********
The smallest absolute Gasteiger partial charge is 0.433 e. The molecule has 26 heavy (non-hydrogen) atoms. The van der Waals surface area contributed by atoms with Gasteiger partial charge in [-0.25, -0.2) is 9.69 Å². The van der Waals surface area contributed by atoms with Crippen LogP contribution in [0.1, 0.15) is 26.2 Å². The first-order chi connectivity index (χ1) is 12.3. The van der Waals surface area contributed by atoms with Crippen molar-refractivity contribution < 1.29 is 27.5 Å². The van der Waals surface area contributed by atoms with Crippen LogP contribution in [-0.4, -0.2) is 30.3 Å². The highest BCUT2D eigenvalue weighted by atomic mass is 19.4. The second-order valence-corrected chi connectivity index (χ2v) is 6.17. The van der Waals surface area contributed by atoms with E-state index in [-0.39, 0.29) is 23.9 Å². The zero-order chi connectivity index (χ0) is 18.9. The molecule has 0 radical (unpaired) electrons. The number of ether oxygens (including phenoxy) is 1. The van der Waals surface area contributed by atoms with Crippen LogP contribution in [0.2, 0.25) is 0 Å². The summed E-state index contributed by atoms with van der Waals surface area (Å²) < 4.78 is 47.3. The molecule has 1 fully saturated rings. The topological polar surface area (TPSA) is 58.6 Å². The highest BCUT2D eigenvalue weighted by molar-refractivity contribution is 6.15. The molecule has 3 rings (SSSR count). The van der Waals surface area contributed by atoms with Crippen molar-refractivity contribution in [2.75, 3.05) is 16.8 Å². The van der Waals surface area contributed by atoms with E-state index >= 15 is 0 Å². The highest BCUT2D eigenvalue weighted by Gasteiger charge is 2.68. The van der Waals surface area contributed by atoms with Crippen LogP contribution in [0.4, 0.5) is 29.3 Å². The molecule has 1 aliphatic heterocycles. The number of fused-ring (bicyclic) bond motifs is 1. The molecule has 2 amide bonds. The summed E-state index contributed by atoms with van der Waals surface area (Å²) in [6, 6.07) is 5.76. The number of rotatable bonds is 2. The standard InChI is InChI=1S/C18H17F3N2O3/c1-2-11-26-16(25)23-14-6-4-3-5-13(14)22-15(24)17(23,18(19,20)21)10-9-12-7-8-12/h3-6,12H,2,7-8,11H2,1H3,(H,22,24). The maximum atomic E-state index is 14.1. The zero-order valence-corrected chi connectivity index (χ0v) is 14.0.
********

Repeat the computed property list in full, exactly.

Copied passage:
The smallest absolute Gasteiger partial charge is 0.433 e. The molecule has 26 heavy (non-hydrogen) atoms. The van der Waals surface area contributed by atoms with Gasteiger partial charge in [-0.25, -0.2) is 9.69 Å². The van der Waals surface area contributed by atoms with Crippen LogP contribution in [0.1, 0.15) is 26.2 Å². The first-order chi connectivity index (χ1) is 12.3. The van der Waals surface area contributed by atoms with Crippen molar-refractivity contribution < 1.29 is 27.5 Å². The van der Waals surface area contributed by atoms with Crippen LogP contribution in [-0.4, -0.2) is 30.3 Å². The highest BCUT2D eigenvalue weighted by atomic mass is 19.4. The second-order valence-corrected chi connectivity index (χ2v) is 6.17. The van der Waals surface area contributed by atoms with E-state index in [-0.39, 0.29) is 23.9 Å². The zero-order chi connectivity index (χ0) is 18.9. The molecule has 0 radical (unpaired) electrons. The number of ether oxygens (including phenoxy) is 1. The van der Waals surface area contributed by atoms with Crippen LogP contribution in [0.2, 0.25) is 0 Å². The summed E-state index contributed by atoms with van der Waals surface area (Å²) < 4.78 is 47.3. The molecule has 1 fully saturated rings. The topological polar surface area (TPSA) is 58.6 Å². The highest BCUT2D eigenvalue weighted by molar-refractivity contribution is 6.15. The molecule has 3 rings (SSSR count). The van der Waals surface area contributed by atoms with Crippen molar-refractivity contribution in [2.75, 3.05) is 16.8 Å². The van der Waals surface area contributed by atoms with E-state index >= 15 is 0 Å². The highest BCUT2D eigenvalue weighted by Gasteiger charge is 2.68. The van der Waals surface area contributed by atoms with Crippen LogP contribution in [0.4, 0.5) is 29.3 Å². The molecule has 1 aliphatic heterocycles. The number of fused-ring (bicyclic) bond motifs is 1. The molecule has 2 amide bonds. The summed E-state index contributed by atoms with van der Waals surface area (Å²) in [6, 6.07) is 5.76. The number of rotatable bonds is 2. The standard InChI is InChI=1S/C18H17F3N2O3/c1-2-11-26-16(25)23-14-6-4-3-5-13(14)22-15(24)17(23,18(19,20)21)10-9-12-7-8-12/h3-6,12H,2,7-8,11H2,1H3,(H,22,24). The maximum atomic E-state index is 14.1. The zero-order valence-corrected chi connectivity index (χ0v) is 14.0.